CRIME has risen in South Tyneside for the first time in six years.
Latest police figures reveal overall crime across the borough increased by 11 per cent from 6,476 crimes to 7,214.
The figures – which cover the period from April 2013 to March 2014 – showed:
* Violent crime UP by 28 per cent
* Sexual offences UP by 41 per cent
* Burglaries UP by 10 per cent
* Shoplifting UP by 26 per cent
* Criminal Damage UP by seven per cent
But there was better news in other areas, with:
* Vehicle crime DOWN by 14 per cent
* Drug crime DOWN by 17 per cent.
* Antisocial behaviour DOWN by 13 per cent
Chief Superintendent of South Tyneside Area Command, Ian Dawes said: “Overall crime has fallen in South Tyneside for the past six years and while this year it has risen, it is still less than what it was only a few years ago.”
“In terms of the rise in violent crime – this area also includes domestic violence of which we have seen an increase in the number of calls we are receiving.
“Domestic violence is known as the hidden crime.
“We see the rise in the number of people contacting us as a positive. It means people are feeling more confident in us, the police, to report the violence happening in the home and in the agencies set up to support them.”
In the past year, the number of robbery offences fell from 44 to 30 – a 32 per cent reduction, with the detection rate standing at 50 per cent.
Chief Supt Dawes said that while the number of burglary offences has risen, officers were still visiting homes where properties had been left insecure. The detection rate for burglaries is 26.8 per cent.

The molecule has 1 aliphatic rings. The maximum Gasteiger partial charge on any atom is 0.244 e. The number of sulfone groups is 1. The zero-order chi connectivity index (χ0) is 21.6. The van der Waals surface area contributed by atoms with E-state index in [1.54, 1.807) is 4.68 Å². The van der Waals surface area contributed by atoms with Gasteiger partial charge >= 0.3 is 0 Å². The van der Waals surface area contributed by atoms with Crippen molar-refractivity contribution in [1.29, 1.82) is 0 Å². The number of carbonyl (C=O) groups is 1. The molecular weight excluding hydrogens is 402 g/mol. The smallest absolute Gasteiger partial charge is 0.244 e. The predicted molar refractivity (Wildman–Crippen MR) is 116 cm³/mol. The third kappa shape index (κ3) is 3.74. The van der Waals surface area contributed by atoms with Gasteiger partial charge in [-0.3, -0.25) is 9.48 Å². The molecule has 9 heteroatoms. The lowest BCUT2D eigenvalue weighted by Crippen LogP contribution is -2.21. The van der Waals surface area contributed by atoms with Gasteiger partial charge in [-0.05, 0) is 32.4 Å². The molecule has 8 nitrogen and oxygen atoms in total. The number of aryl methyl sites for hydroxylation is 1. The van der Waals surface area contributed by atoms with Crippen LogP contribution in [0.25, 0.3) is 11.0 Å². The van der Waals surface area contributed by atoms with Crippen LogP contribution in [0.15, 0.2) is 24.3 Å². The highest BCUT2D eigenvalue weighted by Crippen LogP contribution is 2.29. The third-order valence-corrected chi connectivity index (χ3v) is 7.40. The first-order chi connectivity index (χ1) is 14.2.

“The last time we looked at the figures we found about 40-50 per cent of burglaries reported to us were to homes which had been left insecure whether that’s doors unlocked or windows open,” said Mr Dawes.
“There has been a lot of work by officers to encourage people to lock their doors and to encourage people to report any suspicious behaviour happening in their street to police.”
Despite crime rising in many areas, a recent survey showed 96 per cent of people were satisfied with the treatment they received from police, while 98 per cent of people questioned feel safe living in their neighbourhoods.
Chief Supt Dawes said: “Police have always been targeting the right people and work extremely hard to ensure South Tyneside continues to be a safe place, but we can always do better.
“We do need the help of the community to keep giving us information, which enables us to take action against those who are breaking the law, we need information on people who seem to be living beyond their means, people selling things on the streets or in pubs – items they believe to be stolen.
“The police continue to have a strong working relationship with our strategic partners including South Tyneside Council. By working together and with the help of the community, we can make a difference.”
Coun Tracey Dixon, lead member for area management and community safety, said: “Keeping people safe is a top priority for us and one that is shared by South Tyneside’s Community Safety Partnership.
“Violent crime includes incidents of domestic violence and abuse. We do a lot of valuable work to tackle domestic violence and a big part of this is helping victims find the confidence to report incidents, so that they can get the help and support they need to break the cycle.
“We also support high-profile awareness – raising campaigns such as the annual White Ribbon Day.
“Our Community Safety Team also does a great deal of work aimed at preventing burglaries.
“This includes giving advice and information about how people can protect their property through a range of security measures.
“We will continue to work with the police and other partners to drive down crime. It is also important to remember that we can all do our bit by taking simple steps to prevent crimes like burglary.”